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Where To Buy a Battery Charger – Introduction and Choice
Car batteries are very essential in providing power. However, sometimes they run out of power and cannot start your car. This can happen for a number of reasons.
For example, you may have left the lights on when you parked. Or the car has been parking for a long time and you did not disconnect the terminals.
When this happens, you will need to charge the battery first. And that’s where a car battery charger comes in.
These chargers offer a safe supply of electricity to recharge the battery. You need to buy the right one. A rule of thumb is that the more time it takes to charge, the better for your battery.
You can use a trickle charge for a slow and steady charge. This maintains the maximum energy levels of the unused battery. For a battery that has lost most or all of its charge, you will need a jump-start charger.
In this guide, we will be discussing how much battery chargers cost and where to buy them. Keep reading.
How Much Is A Battery Charger Cost?
Battery chargers come in different types. These are the factors that affect their cost too. In most cases, the quality of a charger, and the manufacture determine its price.
Here are the typical costs generally:
Shelf Trickle Chargers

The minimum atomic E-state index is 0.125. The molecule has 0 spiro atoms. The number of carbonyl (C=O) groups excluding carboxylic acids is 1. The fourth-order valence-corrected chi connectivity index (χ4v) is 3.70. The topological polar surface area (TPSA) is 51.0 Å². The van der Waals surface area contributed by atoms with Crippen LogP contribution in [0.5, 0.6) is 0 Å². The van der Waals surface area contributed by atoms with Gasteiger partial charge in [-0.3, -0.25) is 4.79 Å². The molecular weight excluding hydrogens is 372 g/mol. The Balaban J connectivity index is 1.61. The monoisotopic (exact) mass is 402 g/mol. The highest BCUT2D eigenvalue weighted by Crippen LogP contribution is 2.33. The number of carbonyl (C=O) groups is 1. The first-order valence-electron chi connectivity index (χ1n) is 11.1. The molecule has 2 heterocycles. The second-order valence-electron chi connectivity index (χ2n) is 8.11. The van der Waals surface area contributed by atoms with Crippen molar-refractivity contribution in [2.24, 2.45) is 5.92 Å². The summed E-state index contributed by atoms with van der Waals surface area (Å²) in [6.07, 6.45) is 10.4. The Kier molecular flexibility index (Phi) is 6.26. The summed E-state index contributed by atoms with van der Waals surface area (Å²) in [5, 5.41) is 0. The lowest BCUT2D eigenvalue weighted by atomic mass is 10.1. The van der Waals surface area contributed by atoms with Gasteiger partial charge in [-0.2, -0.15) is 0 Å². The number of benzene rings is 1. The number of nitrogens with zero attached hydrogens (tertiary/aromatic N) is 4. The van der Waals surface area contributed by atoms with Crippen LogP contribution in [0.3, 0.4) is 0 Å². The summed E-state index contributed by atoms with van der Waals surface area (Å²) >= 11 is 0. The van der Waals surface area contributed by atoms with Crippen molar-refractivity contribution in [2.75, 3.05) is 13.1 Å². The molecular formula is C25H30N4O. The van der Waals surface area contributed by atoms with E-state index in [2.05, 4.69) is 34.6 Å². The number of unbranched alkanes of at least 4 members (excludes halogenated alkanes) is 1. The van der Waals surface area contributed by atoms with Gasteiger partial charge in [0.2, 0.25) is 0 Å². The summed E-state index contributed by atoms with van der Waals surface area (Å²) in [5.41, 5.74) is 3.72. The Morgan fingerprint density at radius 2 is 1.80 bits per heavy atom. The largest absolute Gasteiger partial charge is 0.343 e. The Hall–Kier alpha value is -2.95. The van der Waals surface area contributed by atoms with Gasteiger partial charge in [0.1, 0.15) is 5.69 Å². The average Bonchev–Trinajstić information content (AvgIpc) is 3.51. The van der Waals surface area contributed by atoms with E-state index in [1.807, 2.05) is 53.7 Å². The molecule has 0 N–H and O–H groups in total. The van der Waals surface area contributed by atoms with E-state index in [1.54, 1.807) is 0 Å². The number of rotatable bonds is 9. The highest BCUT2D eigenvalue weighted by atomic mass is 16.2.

A shelf trickle charger is also called a battery maintainer. Expect to buy one of these at $20 to $60. They keep your battery from being depleted when left for a long time. These chargers will also work on small batteries in motorcycles, ATVs, or golf carts.
Trickle charges that are less costly may require manual disconnection after fully charging the battery. Smart models on the other hand can run without damaging the battery.
A good example is the Schumacher Automotive Speedcharger SEM-1562A. This is a battery charger and maintainer that cost $20 to $33. It features three status lights – charging, full charge, and trouble. Also, it reads whether the battery connected is 6V or 12V.
Shelf-model Standard Chargers
This second category features chargers specifically designed for a 12V car battery. They cost between $30 and $100. The cost depends on the weight and size, number and output of modes, warranty, features, jump start option, and similar factors.
The DieHard Microprocessor-Controlled charger and tester for instance cost $60 to $70. The battery weighs 12.5 pounds, with charging modes of 30-am rapid, 12-am fast, and 2-amp maintenance. It has the ability to jump-start 6V and 12V batteries. And most importantly, it comes with a 3-year replacement warranty.
Wheeled Battery Chargers
Also called battery booster or jump-start box, these chargers, like those used in auto repair shops, cost $80 to $350. Some cost, even more, depending on whether they use cords or not.
They come with features like multiple charging places and reverse-charge protection, short circuit and overheating protection, and the ability to jump-start a car, inflate tires, and do other things.